Thursday, August 22, 2013

Retractable Roof to Be Constructed Over Tennis Stadium

After years of U.S. Open weather woes, the USTA Billie Jean King National Tennis Center in Flushing Meadows-Corona Park is ready to serve up some major changes. Engineers have finally figured out how to mount a state-of–the-art retractable roof over Arthur Ashe Stadium – the main venue for the U.S. Open. It is considered an overhead smash against Mother Nature. For the last five years, rain has pushed the U.S. Open final from Sunday to Monday. Plans also call for 2 new stadiums where fans can view practice courts. Construction work is expected to last until 2018.

After years of rained-out US Open finals, the players are very upset about the finals’ being postponed. They have the Davis Cup tournament the next week, and that is interfered with. Fans are also unhappy and frustrated. You want to see the final, and then it’s postponed until Monday or Tuesday.

In recent years, ticket holders have been disappointed that the men’s singles US Open finals, won by Novak Djokovic in 2011, and last year by Andy Murray, were rained out, pushing the matches to Monday.

The obvious solution is to design and build a retractable roof over center courts.

The USTA commissioned a series of roof studies over the last 10 years to find a workable design, but as recently as last summer the y said putting a roof over Arthur Ashe Stadium was an engineering impossibility, and couldn’t be done.

The difficulty in building a roof, which would span five times further than the roof over Wimbledon’s Centre Court, focuses on weight. The 22,500-seat stadium, the largest tennis arena in the world, is built on swampland which experts said could sink under the additional weight of a massive roof.

But engineers now have a fix.

What they’re planning to do is take out a lot of the very heavy seating in the upper decks to reduce the weight. The rain shield will be made of a special kind of fabric and supported by eight steel supports surrounding the stadium  In the event of rain, the 400-ton retractable panels will take about five to seven minutes to shut, according to USTA officials.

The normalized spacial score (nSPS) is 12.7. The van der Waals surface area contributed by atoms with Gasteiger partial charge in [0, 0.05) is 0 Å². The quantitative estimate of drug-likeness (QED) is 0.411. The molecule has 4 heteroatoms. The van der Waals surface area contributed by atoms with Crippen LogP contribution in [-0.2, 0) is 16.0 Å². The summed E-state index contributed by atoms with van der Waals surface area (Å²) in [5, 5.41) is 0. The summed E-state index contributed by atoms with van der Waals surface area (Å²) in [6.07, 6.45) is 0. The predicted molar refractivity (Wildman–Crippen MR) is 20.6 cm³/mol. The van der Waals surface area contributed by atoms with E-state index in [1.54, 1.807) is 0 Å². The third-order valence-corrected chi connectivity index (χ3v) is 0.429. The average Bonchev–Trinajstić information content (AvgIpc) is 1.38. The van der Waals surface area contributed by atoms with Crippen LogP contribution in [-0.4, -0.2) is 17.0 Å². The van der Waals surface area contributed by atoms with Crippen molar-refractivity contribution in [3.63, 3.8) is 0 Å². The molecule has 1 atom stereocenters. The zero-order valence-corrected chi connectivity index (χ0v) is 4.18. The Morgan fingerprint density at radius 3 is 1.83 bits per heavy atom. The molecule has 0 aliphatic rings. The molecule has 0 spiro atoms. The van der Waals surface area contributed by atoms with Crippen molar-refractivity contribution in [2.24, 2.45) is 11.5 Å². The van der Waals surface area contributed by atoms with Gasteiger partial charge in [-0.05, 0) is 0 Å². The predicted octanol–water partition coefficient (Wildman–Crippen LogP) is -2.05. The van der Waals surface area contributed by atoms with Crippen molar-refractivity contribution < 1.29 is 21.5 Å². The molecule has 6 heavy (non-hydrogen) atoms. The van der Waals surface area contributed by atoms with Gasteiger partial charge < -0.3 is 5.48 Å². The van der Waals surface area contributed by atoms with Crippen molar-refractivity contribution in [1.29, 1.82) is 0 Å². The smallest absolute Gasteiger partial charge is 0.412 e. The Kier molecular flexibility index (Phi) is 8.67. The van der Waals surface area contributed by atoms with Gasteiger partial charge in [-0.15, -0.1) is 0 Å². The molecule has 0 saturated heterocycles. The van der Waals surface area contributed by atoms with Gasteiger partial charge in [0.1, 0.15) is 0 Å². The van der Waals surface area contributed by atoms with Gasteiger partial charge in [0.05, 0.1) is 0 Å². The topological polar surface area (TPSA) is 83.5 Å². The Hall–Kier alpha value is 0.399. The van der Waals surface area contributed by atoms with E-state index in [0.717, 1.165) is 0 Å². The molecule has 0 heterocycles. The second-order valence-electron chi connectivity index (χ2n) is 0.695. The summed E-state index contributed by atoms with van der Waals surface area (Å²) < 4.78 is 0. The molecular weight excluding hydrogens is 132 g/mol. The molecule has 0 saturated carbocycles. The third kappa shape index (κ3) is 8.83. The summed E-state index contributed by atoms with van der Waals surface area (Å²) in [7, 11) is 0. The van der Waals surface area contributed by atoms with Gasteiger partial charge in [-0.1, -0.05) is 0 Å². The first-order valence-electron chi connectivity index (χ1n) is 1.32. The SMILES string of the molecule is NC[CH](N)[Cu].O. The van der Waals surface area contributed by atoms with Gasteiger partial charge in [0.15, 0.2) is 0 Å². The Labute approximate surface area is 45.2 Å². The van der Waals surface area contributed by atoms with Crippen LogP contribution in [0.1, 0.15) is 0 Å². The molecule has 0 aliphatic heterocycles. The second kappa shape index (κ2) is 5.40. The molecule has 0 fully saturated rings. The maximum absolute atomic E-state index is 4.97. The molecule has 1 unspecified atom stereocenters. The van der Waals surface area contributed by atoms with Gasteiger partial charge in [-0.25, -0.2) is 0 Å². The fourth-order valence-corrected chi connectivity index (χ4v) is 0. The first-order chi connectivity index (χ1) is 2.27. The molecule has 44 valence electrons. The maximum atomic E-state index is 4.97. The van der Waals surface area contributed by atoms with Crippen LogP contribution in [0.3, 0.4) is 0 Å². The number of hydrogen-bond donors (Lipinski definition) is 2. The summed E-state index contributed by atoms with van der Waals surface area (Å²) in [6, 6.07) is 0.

The new roof -- an estimated $100 million addition to Arthur Ashe Stadium -- is part of a major facelift for the tennis center and will ensure that things run smoothly in the future. In addition, Louis Armstrong Stadium will be torn down and rebuilt, and the grandstand court will be moved to a new location. Further, a double-deck viewing area will be constructed so fans can watch players practice.

The $550 million renovation project – which the USTA is undertaking at its own expense –will feature two new stadiums and be built in three phases.

Phase 1 will commence after this year’s Open and will also include shifting a series of practice and tournament courts to allow for more viewing platforms and the construction of additional nets.

The second phase of the renovations will feature a new 8,000 Grandstand Stadium in the southwest corner of the property along with relocating some of the field courts and the construction of a new food court and merchandise locations, according to the association.

Lastly, the third phase of the project will involve the construction of the 15,000-seat Louis Armstrong Stadium.

Construction work is expected to last until 2018.

But the development is not without critics, since it encroaches on an acre or so of parkland, so as part of the deal, the USTA will fund $10 million in improvements to Flushing Meadows-Corona Park.

The Tennis Association has agreed to provide $350,000 for each of the next three years to seed the conservancy, followed by $200,000 annually for 20 years.

That is in addition to the $400,000 a year it pays in rent. The remaining $5 million will go toward funding capital projects.

The Tennis Association has also agreed to host an annual Queens Day, a celebration of local cultures; an annual job fair for Queens residents; as well as school programs and a giveaway of 5,000 free tickets for local youth to the Arthur Ashe Kids Day. There will also be an outreach campaign to try and bring Queens eateries, businesses and vendors into the U.S. Open, which occupies the National Tennis Center each summer.
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